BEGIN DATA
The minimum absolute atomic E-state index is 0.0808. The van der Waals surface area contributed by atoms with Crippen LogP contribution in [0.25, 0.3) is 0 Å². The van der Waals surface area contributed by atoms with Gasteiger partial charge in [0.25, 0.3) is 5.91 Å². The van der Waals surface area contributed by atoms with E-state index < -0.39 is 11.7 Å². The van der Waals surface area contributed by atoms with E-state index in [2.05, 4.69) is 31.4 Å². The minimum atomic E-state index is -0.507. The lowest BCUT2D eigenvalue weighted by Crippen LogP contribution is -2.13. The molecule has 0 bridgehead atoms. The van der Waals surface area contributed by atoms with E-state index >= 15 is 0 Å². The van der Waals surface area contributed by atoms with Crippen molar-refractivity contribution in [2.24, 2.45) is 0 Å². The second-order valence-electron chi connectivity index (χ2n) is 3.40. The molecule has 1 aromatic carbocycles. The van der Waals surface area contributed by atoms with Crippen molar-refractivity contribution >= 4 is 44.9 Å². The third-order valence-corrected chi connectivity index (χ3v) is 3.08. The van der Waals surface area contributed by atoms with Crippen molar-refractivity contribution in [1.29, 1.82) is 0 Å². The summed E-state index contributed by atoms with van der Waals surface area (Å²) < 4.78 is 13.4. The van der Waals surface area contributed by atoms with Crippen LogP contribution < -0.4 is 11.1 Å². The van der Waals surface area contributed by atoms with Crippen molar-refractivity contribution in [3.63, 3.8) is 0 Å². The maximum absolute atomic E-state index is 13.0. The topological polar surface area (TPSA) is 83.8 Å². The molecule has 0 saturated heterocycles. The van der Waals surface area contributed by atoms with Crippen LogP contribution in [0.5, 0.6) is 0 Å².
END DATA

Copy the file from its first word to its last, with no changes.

The minimum absolute atomic E-state index is 0.0808. The van der Waals surface area contributed by atoms with Crippen LogP contribution in [0.25, 0.3) is 0 Å². The van der Waals surface area contributed by atoms with Gasteiger partial charge in [0.25, 0.3) is 5.91 Å². The van der Waals surface area contributed by atoms with E-state index < -0.39 is 11.7 Å². The van der Waals surface area contributed by atoms with E-state index in [2.05, 4.69) is 31.4 Å². The minimum atomic E-state index is -0.507. The lowest BCUT2D eigenvalue weighted by Crippen LogP contribution is -2.13. The molecule has 0 bridgehead atoms. The van der Waals surface area contributed by atoms with E-state index >= 15 is 0 Å². The van der Waals surface area contributed by atoms with Crippen molar-refractivity contribution in [2.24, 2.45) is 0 Å². The second-order valence-electron chi connectivity index (χ2n) is 3.40. The molecule has 1 aromatic carbocycles. The van der Waals surface area contributed by atoms with Crippen molar-refractivity contribution >= 4 is 44.9 Å². The third-order valence-corrected chi connectivity index (χ3v) is 3.08. The van der Waals surface area contributed by atoms with Crippen molar-refractivity contribution in [1.29, 1.82) is 0 Å². The summed E-state index contributed by atoms with van der Waals surface area (Å²) < 4.78 is 13.4. The van der Waals surface area contributed by atoms with Crippen LogP contribution < -0.4 is 11.1 Å². The van der Waals surface area contributed by atoms with Crippen molar-refractivity contribution in [3.63, 3.8) is 0 Å². The maximum absolute atomic E-state index is 13.0. The topological polar surface area (TPSA) is 83.8 Å². The molecule has 0 saturated heterocycles. The van der Waals surface area contributed by atoms with Crippen LogP contribution in [0.5, 0.6) is 0 Å².